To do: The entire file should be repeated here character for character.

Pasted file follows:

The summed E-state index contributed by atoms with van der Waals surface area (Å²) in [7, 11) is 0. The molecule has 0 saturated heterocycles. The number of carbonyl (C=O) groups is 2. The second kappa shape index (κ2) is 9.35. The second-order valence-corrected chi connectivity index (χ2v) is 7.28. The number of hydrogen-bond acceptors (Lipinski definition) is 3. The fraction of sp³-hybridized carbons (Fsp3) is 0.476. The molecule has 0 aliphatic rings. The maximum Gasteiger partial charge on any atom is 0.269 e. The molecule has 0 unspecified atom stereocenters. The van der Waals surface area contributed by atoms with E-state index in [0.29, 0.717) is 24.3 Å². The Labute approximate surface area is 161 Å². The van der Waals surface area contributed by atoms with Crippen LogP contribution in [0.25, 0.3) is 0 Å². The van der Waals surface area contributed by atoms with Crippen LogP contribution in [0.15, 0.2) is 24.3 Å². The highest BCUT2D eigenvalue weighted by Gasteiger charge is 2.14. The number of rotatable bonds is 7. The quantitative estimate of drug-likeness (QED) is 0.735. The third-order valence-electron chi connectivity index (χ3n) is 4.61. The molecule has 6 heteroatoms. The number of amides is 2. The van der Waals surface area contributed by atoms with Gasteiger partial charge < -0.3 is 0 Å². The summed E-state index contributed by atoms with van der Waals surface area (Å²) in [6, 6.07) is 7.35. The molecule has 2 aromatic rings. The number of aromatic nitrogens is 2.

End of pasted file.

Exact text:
The summed E-state index contributed by atoms with van der Waals surface area (Å²) in [7, 11) is 0. The molecule has 0 saturated heterocycles. The number of carbonyl (C=O) groups is 2. The second kappa shape index (κ2) is 9.35. The second-order valence-corrected chi connectivity index (χ2v) is 7.28. The number of hydrogen-bond acceptors (Lipinski definition) is 3. The fraction of sp³-hybridized carbons (Fsp3) is 0.476. The molecule has 0 aliphatic rings. The maximum Gasteiger partial charge on any atom is 0.269 e. The molecule has 0 unspecified atom stereocenters. The van der Waals surface area contributed by atoms with E-state index in [0.29, 0.717) is 24.3 Å². The Labute approximate surface area is 161 Å². The van der Waals surface area contributed by atoms with Crippen LogP contribution in [0.25, 0.3) is 0 Å². The van der Waals surface area contributed by atoms with Crippen LogP contribution in [0.15, 0.2) is 24.3 Å². The highest BCUT2D eigenvalue weighted by Gasteiger charge is 2.14. The number of rotatable bonds is 7. The quantitative estimate of drug-likeness (QED) is 0.735. The third-order valence-electron chi connectivity index (χ3n) is 4.61. The molecule has 6 heteroatoms. The number of amides is 2. The van der Waals surface area contributed by atoms with Gasteiger partial charge < -0.3 is 0 Å². The summed E-state index contributed by atoms with van der Waals surface area (Å²) in [6, 6.07) is 7.35. The molecule has 2 aromatic rings. The number of aromatic nitrogens is 2.